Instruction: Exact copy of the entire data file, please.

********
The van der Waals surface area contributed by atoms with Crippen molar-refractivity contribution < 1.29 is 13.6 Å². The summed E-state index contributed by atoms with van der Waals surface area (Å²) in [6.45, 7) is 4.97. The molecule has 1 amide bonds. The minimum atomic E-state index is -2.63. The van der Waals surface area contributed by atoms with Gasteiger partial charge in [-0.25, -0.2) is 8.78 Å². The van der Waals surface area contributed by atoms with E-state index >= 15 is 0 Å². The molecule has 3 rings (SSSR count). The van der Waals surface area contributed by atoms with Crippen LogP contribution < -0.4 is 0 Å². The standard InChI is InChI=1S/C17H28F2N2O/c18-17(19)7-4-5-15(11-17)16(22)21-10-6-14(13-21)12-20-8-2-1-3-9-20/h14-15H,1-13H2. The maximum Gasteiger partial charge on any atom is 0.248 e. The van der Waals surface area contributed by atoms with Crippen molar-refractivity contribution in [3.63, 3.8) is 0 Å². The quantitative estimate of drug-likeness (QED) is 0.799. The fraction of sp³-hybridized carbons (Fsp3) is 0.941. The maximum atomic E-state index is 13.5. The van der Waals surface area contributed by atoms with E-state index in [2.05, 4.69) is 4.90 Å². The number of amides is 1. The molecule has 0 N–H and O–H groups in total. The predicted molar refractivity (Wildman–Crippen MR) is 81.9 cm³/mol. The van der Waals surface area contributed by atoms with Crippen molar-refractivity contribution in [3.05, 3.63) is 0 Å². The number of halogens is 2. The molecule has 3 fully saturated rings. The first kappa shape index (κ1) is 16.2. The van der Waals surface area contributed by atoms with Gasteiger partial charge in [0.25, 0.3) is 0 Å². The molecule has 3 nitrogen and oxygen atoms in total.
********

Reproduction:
The van der Waals surface area contributed by atoms with Crippen molar-refractivity contribution < 1.29 is 13.6 Å². The summed E-state index contributed by atoms with van der Waals surface area (Å²) in [6.45, 7) is 4.97. The molecule has 1 amide bonds. The minimum atomic E-state index is -2.63. The van der Waals surface area contributed by atoms with Gasteiger partial charge in [-0.25, -0.2) is 8.78 Å². The van der Waals surface area contributed by atoms with E-state index >= 15 is 0 Å². The molecule has 3 rings (SSSR count). The van der Waals surface area contributed by atoms with Crippen LogP contribution < -0.4 is 0 Å². The standard InChI is InChI=1S/C17H28F2N2O/c18-17(19)7-4-5-15(11-17)16(22)21-10-6-14(13-21)12-20-8-2-1-3-9-20/h14-15H,1-13H2. The maximum Gasteiger partial charge on any atom is 0.248 e. The van der Waals surface area contributed by atoms with Crippen molar-refractivity contribution in [3.63, 3.8) is 0 Å². The quantitative estimate of drug-likeness (QED) is 0.799. The fraction of sp³-hybridized carbons (Fsp3) is 0.941. The maximum atomic E-state index is 13.5. The van der Waals surface area contributed by atoms with E-state index in [2.05, 4.69) is 4.90 Å². The number of amides is 1. The molecule has 0 N–H and O–H groups in total. The predicted molar refractivity (Wildman–Crippen MR) is 81.9 cm³/mol. The van der Waals surface area contributed by atoms with Crippen molar-refractivity contribution in [3.05, 3.63) is 0 Å². The number of halogens is 2. The molecule has 3 fully saturated rings. The first kappa shape index (κ1) is 16.2. The van der Waals surface area contributed by atoms with Gasteiger partial charge in [0.25, 0.3) is 0 Å². The molecule has 3 nitrogen and oxygen atoms in total.